Some high schools and colleges offer students Holocaust courses emphasizing the survivors and the stories they put out about their traumatic experiences. For those students unable to register for these extremely important courses, broaden your personal library with Elie Wiesel’s account of life in Auschwitz.
“Night by Elie Wiesel tells the story of his survival against all odds at a concentration camp during the Holocaust,” St. John’s University senior Jen Tenuto said. “A memoir that will break your heart, but is a must read for all ages as it dives into tragedy and history.”
Wiesel’s wife, Marion, recently released a new English translation. The newest edition contains important clarifications and corrections to her husband’s story of survival. Even the youngest of readers picking up the story will understand the blunt and clear language. Reading stories of survival ensure that history does not get erased and allows for different perspectives on life.
3. The Outsiders by S.E. Hinton
Students might know about the 1983 film starring Rob Lowe, Tom Cruise and the late Patrick Swayze. However, the novel written by Hinton under an alias, does not regularly find itself on high school or college English syllabi. The novel chronicles two weeks within the life of fourteen-year-old Ponyboy Curtis, the youngest of three siblings.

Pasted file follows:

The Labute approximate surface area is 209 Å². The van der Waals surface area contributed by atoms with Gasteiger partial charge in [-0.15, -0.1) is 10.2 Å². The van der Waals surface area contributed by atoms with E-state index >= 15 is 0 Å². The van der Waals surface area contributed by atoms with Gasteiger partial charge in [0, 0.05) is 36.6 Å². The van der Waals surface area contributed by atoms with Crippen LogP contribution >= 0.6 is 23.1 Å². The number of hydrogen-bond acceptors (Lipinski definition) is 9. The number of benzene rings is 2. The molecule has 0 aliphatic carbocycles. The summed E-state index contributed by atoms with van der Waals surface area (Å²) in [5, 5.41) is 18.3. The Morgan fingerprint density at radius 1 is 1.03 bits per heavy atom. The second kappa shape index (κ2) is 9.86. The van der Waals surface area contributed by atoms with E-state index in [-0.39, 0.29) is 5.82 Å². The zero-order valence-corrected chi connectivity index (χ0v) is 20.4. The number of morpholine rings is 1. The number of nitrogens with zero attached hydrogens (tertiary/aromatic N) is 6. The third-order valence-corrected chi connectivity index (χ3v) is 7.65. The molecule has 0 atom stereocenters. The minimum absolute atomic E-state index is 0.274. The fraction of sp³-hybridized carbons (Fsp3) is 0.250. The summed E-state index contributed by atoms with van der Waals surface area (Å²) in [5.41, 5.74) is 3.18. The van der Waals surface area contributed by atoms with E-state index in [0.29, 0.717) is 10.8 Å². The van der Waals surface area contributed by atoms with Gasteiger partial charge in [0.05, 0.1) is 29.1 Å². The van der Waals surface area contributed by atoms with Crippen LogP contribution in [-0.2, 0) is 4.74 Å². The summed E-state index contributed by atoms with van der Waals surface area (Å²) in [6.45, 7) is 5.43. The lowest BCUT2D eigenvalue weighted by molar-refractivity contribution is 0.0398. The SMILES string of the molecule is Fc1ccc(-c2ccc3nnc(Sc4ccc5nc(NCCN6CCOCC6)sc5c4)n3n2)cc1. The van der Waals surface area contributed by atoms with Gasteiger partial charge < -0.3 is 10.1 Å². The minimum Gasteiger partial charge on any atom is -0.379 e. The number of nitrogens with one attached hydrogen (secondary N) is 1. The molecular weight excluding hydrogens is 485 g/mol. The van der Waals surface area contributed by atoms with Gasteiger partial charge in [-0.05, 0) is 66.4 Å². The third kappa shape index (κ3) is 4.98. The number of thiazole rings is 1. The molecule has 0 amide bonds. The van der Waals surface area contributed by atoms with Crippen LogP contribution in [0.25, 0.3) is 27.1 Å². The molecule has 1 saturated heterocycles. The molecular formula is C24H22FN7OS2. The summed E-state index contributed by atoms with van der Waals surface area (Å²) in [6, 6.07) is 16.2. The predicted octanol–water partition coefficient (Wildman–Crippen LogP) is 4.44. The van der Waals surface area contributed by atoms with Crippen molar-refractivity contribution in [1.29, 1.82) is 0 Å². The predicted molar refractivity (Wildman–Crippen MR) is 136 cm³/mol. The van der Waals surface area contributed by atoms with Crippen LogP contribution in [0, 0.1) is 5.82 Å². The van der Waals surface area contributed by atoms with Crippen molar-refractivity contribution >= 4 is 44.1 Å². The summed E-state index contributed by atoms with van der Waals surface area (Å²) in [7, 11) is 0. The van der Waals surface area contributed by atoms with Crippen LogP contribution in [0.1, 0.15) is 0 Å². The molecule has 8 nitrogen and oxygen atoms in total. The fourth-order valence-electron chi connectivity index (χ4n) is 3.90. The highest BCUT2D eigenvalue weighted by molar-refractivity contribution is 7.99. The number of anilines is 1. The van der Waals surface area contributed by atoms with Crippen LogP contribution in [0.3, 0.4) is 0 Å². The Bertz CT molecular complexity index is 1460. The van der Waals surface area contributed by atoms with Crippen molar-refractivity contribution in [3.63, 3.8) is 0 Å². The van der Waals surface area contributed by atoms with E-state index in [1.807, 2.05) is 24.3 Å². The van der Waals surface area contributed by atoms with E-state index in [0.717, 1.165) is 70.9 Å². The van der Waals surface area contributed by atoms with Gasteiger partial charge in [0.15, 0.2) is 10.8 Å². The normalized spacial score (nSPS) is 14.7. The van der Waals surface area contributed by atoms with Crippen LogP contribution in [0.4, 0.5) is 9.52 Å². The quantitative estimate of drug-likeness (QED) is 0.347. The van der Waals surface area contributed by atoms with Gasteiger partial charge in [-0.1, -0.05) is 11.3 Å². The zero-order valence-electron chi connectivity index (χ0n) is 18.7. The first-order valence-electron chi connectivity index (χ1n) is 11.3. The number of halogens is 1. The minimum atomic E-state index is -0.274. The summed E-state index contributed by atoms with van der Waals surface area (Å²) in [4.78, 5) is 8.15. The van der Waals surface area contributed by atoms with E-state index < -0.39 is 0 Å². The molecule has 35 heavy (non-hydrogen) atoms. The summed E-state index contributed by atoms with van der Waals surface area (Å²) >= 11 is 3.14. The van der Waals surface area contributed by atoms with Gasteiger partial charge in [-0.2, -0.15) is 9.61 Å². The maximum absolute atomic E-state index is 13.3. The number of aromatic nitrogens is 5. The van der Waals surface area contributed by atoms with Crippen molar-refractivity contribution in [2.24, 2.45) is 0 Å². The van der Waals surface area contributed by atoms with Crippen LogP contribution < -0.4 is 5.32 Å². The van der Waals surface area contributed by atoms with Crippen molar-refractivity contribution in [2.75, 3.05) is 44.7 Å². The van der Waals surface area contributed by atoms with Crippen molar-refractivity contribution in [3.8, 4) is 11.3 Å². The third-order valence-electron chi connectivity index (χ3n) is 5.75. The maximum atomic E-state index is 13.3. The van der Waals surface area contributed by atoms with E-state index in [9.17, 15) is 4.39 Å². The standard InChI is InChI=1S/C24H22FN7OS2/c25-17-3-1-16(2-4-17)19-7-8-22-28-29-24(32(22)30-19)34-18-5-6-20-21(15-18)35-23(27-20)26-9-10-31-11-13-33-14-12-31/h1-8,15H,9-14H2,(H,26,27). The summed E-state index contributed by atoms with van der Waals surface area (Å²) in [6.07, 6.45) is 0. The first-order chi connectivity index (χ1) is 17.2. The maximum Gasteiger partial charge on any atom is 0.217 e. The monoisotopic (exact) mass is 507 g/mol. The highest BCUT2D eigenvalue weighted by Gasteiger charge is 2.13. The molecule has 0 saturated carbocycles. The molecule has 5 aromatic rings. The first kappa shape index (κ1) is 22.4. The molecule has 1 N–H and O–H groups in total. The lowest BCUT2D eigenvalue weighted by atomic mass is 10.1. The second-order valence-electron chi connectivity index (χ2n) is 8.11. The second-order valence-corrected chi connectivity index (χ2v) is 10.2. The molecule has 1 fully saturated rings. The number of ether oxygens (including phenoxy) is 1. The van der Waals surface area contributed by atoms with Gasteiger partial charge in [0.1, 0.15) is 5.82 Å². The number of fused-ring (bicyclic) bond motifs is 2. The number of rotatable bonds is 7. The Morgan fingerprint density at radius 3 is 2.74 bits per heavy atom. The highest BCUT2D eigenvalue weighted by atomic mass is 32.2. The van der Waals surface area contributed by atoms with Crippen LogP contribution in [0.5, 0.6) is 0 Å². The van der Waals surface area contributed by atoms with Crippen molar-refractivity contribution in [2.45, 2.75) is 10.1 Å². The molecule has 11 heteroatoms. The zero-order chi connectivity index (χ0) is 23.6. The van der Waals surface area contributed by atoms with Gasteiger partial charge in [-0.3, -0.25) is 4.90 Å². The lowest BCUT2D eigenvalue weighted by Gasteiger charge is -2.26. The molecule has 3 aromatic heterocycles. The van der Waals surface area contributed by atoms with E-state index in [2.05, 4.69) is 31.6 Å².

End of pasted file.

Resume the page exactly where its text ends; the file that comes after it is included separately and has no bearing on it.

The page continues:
“The Outsiders by S. E. Hinton is a novel about a group of misfit lower-class boys trying to survive in a world that is posed against them. Through the main character Ponyboy Curtis, readers are able to see the deep internal struggle that can be faced between group identity and self-identity as well as the struggle to find one’s own place in the world,” St. John’s University junior Samantha Haynia said.
Revolving around the class system of society —focusing mainly on the division of the Socs and the Greasers— life and death, The Outsiders proves itself a must-read modern classic for every student.
“As a future high school English teacher, this is absolutely a novel I want my students to become familiar with. Adolescents often struggle trying to create their own identity while trying to fit into the molds left by society and the existing social groups around them. A novel about the difficulties and possible tragedies that come with adolescence and finding oneself could be so incredibly beneficial. The prominent message from the novel that it is okay to not fit perfectly into a group. To make one’s own decisions is something that high schoolers are not told enough and it could be the message that helps them grow and prosper,” Haynia said.